Innovation as the fruit of embracing life as a multipotentialite

What if some people are hampered by having to narrow their focus? How might certain folks maximize their capacities by living at the intersections of their associative thinkings?

Emilie Wapnick gives a compelling talk about the nature of innovation and life as a “multipotentialite.” The three super powers of the multipotentialite may very well be the braid of new ideas strongly weaving a compelling life.

Please vote for Curiosity-based Learning to be at #SXSWedu

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What if we could create and use everyday rituals and routines to nourish people’s natural, human curiosity and build fun systems to launch innovation projects in schools and communities?!

Well, Meghan Cureton and I proposed a session for SXSWedu (in March 2016) that can do that very thing! And SXSWedu uses a platform to select proposals that includes public voting and feedback (which we think is awesome!) We need your help to spread this good idea and take it even further with collaboration from others at SXSWedu.

Please consider voting for the proposal that Meghan Cureton and I submitted to SXSWedu 2016

Curiosity-based Learning: Exploring Innovation (link)

You can read about the proposed session on SXSWedu’s Panel Picker page (link above), and you can get more details – if you are interested – from the links below.

  • Curiosity-based Learning: Exploring Innovation has just been selected to the Evolve stage on The Teachers Guild. Check it out here and here.
  • I use CBL as the core of #fsbl – “father-son-based learning.”
  • Meghan and I facilitated two half-day workshops at Traverse 2015 focused on curiosity-based learning and exploring innovation.

We’d love to share this exhilarating and change-making method with other educators and innovators. And we’d so appreciate your help in getting to SXSWedu 2016.

THANK YOU! Stay curious! Be explorers!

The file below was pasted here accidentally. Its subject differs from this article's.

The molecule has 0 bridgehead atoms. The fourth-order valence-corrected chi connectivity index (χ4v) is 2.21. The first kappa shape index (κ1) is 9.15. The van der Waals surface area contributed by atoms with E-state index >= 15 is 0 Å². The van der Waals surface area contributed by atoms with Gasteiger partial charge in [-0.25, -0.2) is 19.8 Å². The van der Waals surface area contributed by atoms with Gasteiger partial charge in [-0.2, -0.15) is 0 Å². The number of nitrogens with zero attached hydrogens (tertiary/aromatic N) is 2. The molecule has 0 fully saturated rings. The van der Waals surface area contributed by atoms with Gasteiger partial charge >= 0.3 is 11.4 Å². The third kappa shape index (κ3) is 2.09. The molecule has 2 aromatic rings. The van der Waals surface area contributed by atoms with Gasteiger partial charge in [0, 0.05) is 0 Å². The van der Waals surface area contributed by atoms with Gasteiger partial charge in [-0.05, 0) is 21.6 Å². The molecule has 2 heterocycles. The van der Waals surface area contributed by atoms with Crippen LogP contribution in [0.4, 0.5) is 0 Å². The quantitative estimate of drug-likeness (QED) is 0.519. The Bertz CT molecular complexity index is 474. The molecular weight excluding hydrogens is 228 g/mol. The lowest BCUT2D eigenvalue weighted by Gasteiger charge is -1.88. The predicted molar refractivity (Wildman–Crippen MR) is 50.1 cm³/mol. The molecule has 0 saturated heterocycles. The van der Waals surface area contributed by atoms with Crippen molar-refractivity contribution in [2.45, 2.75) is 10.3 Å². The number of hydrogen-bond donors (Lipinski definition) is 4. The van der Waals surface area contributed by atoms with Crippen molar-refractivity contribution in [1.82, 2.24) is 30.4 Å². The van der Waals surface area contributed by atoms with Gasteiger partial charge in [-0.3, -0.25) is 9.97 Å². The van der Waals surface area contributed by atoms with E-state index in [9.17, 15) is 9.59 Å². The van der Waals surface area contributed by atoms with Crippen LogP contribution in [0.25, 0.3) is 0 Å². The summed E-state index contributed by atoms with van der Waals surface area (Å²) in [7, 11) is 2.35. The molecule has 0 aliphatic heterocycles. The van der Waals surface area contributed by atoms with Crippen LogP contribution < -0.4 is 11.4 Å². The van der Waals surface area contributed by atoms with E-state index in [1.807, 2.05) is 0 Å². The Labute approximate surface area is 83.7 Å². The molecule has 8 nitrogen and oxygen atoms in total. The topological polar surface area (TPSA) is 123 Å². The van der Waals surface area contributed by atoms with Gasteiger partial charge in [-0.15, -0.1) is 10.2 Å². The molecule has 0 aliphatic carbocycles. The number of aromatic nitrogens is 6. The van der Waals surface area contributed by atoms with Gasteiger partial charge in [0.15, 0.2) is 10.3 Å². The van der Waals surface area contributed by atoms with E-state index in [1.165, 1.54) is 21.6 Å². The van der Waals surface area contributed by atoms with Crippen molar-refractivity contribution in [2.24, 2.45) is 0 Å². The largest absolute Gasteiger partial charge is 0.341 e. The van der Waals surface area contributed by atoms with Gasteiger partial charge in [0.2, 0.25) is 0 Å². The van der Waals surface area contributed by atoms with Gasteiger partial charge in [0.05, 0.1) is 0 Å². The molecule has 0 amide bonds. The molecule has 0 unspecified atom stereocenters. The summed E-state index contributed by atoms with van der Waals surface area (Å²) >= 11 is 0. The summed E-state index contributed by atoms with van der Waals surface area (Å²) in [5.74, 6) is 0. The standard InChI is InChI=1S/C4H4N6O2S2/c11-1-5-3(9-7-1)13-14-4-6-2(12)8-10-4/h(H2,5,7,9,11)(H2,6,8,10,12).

Exploring the circular – generating routes for future exploration

Curiosity, exploratory drive, and determined persistence define Dame Ellen MacArthur’s remarkable story of sailing the world. And while her feat was tremendous, for me it pales in comparison to the mission that her journey revealed to her. MacArthur experientially discovered that the world is, in fact, circular and not flat. From that experience and developed capacity, MacArthur poses a small set of exemplar “What if” questions from which we might all derive navigational inspiration for the courses we set and support in our own lives and work.

But what inspired me most about the circular economy was its ability to inspire young people.When young people see the economy through a circular lens, they see brand new opportunities on exactly the same horizon. They can use their creativity and knowledge to rebuild the entire system, and it’s there for the taking right now, and the faster we do this, the better.

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[Note to self: explore connection of these inspired emotions and cognitions with recent Instagram post (Amelia Island, July 5, 2015) and current reads of A Curious Mind and How We Got to Here.]

“Be an opportunity maker.” Kare Anderson #TED

Kare Anderson: Be an opportunity maker.

So here’s what I’m calling for you to do. Remember the three traits of opportunity-makers.Opportunity-makers keep honing their top strength and they become pattern seekers. They get involved in different worlds than their worlds so they’re trusted and they can see those patterns,and they communicate to connect around sweet spots of shared interest.

Participatory design for innovating on the right questions

Translating forces into forms, Alejandro Aravena shares three incredible case studies in design thinking. The forces include the voices of the users. The forms are the solutions that were collectively created by community and architect, working together through design.

Alejandro Aravena: I don’t know if you were able to read the subtitles, but you can tell from the body language that participatory design is not a hippie, romantic, let’s-all-drink-together-about- the-future-of-the-city kind of thing. It is actually — (Applause) It is actually not even with the families trying to find the right answer. It is mainly trying to identify with precision what is the right question. There is nothing worse than answering well the wrong question.

Identifying the right question — that is the value added of design thinking…”participatory design,” as Aravena calls it.

There are three great portraits of innovation in Alejandro Aravena’s “My architectural philosophy? Bring the community into the process.” And the lessons apply to so much more than just architecture? How are you bringing your community into your process?